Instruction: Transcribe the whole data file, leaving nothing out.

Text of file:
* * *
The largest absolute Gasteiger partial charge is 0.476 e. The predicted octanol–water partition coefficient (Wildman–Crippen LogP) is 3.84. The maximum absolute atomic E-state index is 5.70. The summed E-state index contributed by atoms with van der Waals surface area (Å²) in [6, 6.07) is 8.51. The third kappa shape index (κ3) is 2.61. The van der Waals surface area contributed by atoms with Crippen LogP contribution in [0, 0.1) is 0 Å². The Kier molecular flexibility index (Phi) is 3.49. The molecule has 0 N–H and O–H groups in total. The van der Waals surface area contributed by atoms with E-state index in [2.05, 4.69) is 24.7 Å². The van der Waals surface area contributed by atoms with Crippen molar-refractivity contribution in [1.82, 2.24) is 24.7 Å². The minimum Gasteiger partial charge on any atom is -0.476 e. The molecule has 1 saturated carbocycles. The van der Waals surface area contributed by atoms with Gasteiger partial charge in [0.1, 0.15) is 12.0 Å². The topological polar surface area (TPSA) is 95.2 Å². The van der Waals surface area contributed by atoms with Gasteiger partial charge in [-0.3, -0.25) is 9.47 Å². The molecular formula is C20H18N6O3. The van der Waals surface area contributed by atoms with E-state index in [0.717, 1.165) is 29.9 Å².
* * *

The largest absolute Gasteiger partial charge is 0.476 e. The predicted octanol–water partition coefficient (Wildman–Crippen LogP) is 3.84. The maximum absolute atomic E-state index is 5.70. The summed E-state index contributed by atoms with van der Waals surface area (Å²) in [6, 6.07) is 8.51. The third kappa shape index (κ3) is 2.61. The van der Waals surface area contributed by atoms with Crippen LogP contribution in [0, 0.1) is 0 Å². The Kier molecular flexibility index (Phi) is 3.49. The molecule has 0 N–H and O–H groups in total. The van der Waals surface area contributed by atoms with E-state index in [2.05, 4.69) is 24.7 Å². The van der Waals surface area contributed by atoms with Crippen molar-refractivity contribution in [1.82, 2.24) is 24.7 Å². The minimum Gasteiger partial charge on any atom is -0.476 e. The molecule has 1 saturated carbocycles. The van der Waals surface area contributed by atoms with Gasteiger partial charge in [0.1, 0.15) is 12.0 Å². The topological polar surface area (TPSA) is 95.2 Å². The van der Waals surface area contributed by atoms with Gasteiger partial charge in [-0.3, -0.25) is 9.47 Å². The molecular formula is C20H18N6O3. The van der Waals surface area contributed by atoms with E-state index in [0.717, 1.165) is 29.9 Å².